|Preceded by Bill Armstrong|
Resigned May 18, 1974
Succeeded by John Sullivan
|Party Australian Labor Party|
Name Al Grassby
|Born 12 July 1926
Brisbane, Queensland (1926-07-12) |
Died April 23, 2005, Canberra, Australia
Books A multi-cultural society for the future
Political party Australian Labor Party
Al Grassby's Grandfather
Albert Jaime Grassby, AM (12 July 1926 – 23 April 2005) was an Australian politician who served as Minister for Immigration in the Labor Whitlam Government. He completed reforms in immigration and human rights, and is often known as the father of Australian "multiculturalism".
- Al Grassby's Grandfather
- Early life and state politics
- Federal politics
- Commission for Community Relations
- Legal action
- Death and subsequent media reports
Early life and state politics
He was born Albert Jaime Grassby in Brisbane, Queensland to parents of Spanish and Irish descent. His family lived in the United Kingdom during the 1930s and 1940s, and Albert was educated partly at schools in England. During World War II, his father was killed in a German air raid. After he turned 18, Grassby joined the British Army, serving in both infantry units and the British Intelligence Corps (1945–46).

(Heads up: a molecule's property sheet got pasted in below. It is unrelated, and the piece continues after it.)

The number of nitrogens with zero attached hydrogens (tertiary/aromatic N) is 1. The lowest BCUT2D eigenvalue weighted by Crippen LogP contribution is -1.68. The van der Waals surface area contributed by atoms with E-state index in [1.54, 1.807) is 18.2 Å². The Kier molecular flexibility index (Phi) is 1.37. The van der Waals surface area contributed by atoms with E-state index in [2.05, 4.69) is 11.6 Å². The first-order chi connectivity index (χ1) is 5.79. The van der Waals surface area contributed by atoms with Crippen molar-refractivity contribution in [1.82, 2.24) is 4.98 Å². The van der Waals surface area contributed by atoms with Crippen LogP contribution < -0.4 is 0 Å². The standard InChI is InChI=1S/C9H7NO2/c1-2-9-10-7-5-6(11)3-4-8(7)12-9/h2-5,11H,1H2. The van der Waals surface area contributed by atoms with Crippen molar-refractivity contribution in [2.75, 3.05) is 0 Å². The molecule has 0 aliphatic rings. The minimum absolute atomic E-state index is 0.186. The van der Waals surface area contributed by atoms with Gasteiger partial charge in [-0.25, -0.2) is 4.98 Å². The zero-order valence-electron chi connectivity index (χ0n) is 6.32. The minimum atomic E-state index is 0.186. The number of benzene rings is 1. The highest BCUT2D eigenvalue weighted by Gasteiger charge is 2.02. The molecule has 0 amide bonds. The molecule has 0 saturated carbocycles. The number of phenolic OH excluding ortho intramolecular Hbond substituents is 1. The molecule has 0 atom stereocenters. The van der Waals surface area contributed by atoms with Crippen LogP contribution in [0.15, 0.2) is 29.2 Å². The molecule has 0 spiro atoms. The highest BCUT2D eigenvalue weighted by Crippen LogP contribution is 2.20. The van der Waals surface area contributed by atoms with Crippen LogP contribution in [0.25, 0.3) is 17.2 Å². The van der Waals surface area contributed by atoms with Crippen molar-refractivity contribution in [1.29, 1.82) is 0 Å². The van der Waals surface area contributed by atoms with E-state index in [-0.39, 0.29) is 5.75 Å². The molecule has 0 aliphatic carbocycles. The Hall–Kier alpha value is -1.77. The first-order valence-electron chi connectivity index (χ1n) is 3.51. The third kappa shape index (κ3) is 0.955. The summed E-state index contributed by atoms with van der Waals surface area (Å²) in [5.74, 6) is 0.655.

Following the end of the war, Grassby returned to Australia, working as a journalist and information officer for the CSIRO in Griffith, New South Wales. In 1965, Grassby was elected as Member of the NSW Legislative Assembly for the electorate of Murrumbidgee representing the Australian Labor Party. Grassby served as Shadow Minister for Agriculture and Conservation between 1968 and 1969. His high profile and popularity in the local community encouraged him to enter federal politics.